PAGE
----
4. Season chicken breasts for Monday, chop chicken for burrito bowls: Doing raw meat prep towards the end of my meal prep session means that I only have to clean my cutting board once. I season the chicken breasts I’ll cook in the Instant Pot on Monday with this DIY ranch seasoning I made during my last meal prep session, then transfer them to a zip-top bag. I also chop the chicken thighs for the burrito bowls into 1-inch pieces, season with cumin and chili powder, and portion into a bag.
  5. Brown beef for chili: I brown the beef for Wednesday’s chili and transfer it to a zip-top bag. I grate the cheese and chop the scallions and combine those in a bag, then combine the tomato paste, canned diced tomatoes, and chili seasoning in a third bag.
  6. Pack lunches and breakfast kits: I divvy up the grains, apples, nut butter, eggs, and fruit into packable containers. I’ll add the sweet potatoes when they’re done cooking.
  7. Cook baked potatoes and sweet potatoes in Instant Pot: Since this will require two rounds of cooking and cooling, I start the first batch as soon as my eggs are done. One batch of russets will be for Thursday’s dinner and I’ll eat the sweet potatoes for breakfasts and lunches this week.
(Image credit: Meghan Splawn)
(Image credit: The Kitchn)
(Image credit: The Kitchn)
(Image credit: Meghan Splawn)

A Week of Instant Pot Meals

Here’s how we ate this Instant Pot meal prep and dinners throughout the week.

Breakfast: Sweet potatoes with diced apples, a drizzle of nut butter, and a sprinkling of cinnamon and salt is possibly my all-time favorite fall breakfast. Although I planned to alternate it with the grain bowls, my husband and kids got most of the grains — sometimes with hard-boiled eggs and other times with yogurt and frozen fruit — and I ate all the sweet potatoes.

Lunch: Monday’s dinner of home fries and Instant Pot chicken breasts became our lunches for most of the week, partnered with salad greens and store-bought salad dressing.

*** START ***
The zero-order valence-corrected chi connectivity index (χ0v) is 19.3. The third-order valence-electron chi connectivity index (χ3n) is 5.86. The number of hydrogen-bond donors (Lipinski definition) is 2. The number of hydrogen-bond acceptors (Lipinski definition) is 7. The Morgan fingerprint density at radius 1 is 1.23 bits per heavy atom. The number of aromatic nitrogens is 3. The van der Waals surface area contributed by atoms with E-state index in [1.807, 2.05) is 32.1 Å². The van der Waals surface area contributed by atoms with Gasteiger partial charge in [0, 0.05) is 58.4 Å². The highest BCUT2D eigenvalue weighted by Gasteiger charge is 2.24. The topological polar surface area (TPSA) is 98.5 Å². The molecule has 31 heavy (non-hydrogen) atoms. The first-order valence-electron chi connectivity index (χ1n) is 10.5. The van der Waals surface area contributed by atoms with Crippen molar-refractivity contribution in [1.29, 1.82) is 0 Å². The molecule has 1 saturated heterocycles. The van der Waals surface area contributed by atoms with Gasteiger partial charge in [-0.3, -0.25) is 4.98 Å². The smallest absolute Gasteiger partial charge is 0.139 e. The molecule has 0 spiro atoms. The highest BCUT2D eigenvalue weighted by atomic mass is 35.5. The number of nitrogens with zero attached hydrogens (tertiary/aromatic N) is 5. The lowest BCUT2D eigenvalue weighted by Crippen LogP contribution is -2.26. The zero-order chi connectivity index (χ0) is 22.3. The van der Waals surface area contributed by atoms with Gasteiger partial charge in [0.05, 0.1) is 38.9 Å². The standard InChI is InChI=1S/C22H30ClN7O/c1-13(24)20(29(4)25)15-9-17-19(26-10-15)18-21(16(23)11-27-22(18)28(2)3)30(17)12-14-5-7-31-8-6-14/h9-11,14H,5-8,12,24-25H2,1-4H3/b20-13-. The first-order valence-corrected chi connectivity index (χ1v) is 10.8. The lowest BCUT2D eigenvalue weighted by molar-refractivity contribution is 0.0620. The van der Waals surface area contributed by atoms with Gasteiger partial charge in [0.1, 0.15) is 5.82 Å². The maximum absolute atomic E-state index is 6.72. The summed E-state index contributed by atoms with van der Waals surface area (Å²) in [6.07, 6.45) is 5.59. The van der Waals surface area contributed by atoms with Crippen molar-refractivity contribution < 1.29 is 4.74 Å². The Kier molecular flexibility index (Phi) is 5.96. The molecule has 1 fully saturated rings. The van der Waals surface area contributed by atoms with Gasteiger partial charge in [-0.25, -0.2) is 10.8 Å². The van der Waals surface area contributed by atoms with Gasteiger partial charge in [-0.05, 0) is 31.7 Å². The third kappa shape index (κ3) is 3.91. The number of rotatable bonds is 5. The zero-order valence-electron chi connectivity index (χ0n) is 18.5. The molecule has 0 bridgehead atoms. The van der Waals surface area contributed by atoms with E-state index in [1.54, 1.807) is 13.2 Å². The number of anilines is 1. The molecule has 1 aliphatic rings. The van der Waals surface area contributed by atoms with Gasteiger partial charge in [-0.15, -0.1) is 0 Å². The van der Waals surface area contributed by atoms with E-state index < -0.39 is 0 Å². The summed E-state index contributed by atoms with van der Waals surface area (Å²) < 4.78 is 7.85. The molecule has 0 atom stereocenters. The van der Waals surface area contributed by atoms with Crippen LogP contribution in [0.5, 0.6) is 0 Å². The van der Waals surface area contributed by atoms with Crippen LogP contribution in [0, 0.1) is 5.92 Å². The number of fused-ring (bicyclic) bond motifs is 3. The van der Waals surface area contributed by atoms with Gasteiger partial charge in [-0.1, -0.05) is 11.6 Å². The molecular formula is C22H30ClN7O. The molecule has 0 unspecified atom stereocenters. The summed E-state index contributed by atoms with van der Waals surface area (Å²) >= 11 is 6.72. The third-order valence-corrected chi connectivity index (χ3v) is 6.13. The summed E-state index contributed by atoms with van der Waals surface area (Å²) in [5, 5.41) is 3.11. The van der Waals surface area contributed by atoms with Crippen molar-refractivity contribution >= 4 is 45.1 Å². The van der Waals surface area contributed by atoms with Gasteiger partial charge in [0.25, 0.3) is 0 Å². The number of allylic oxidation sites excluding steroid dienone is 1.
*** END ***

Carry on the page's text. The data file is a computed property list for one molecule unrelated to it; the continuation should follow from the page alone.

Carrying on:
Dinner: This was possibly one of my favorite weeks of dinner, ever. Not only did having everything prepped save me a ton of time, but it also gave me more time to hang out with my kiddos after school while the Instant Pot did all the work.

  • Monday, Home Fries with Ranch Chicken: I unload the bags of prepped potatoes, onion, and bell pepper onto a sheet tray and toss with olive oil, garlic powder, and salt. While they roast, I use the Instant Pot to cook the ranch chicken I’d prepped. When it’s done, I set some aside for future lunch salads.
  • Tuesday, Instant Pot Burrito Bowls: Having already chopped the onion and garlic, seasoned the chicken thighs, and measured out the other ingredients (beans, corn, and salsa), all that’s left to do is sauté the aromatics in the Instant Pot, toss in the rest of the ingredients with some broth, and bring it up to pressure. My kids gobble this up best with chips for dipping. After dinner, I also soak the beans for tomorrow’s chili.
  • Wednesday, Instant Pot Chili: I have the brilliant idea to dump everything into the Instant Pot and turn it on before I head out to do school and daycare pick up. Browning the beef on Sunday and soaking the beans last night make this dinner-saving maneuver possible. And honestly, if I hadn’t done the prep over the weekend I would have totally skipped cooking dinner on this particularly crazy day. I garnish with my prepped cheese and scallions.
  • Thursday, Instant Pot Baked Potatoes with leftover chili: We have an event at my daughter’s school, so being able to quickly reheat baked potatoes from the weekend and chili from last night is perfect. I also throw a bag of broccoli into the microwave for the kids.
  • Friday, pizza night out: This is our family tradition, and while I often use it as an opportunity to use up leftovers by making pizza at home, there aren’t really leftovers from the week! We order individual slices at our favorite pizza place — including a few extras to reheat for Saturday’s lunch or freeze for later.
(Image credit: Joe Lingeman)

If you’re not specifically looking for Instant Pot recipes, there are even more Power Hours coming your way. (See all the plans so far here.) If Instant Pot meals are a staple in your house, I’d love for you to share your own favorite recipes and meal prep strategies below!

Power Hour Meal Prep is the series where we help you put it all together. We show you how to eat well during the week with an hour or two of Power Hour prep over the weekend. Every plan is different; mix and match to find your own personal sweet spot.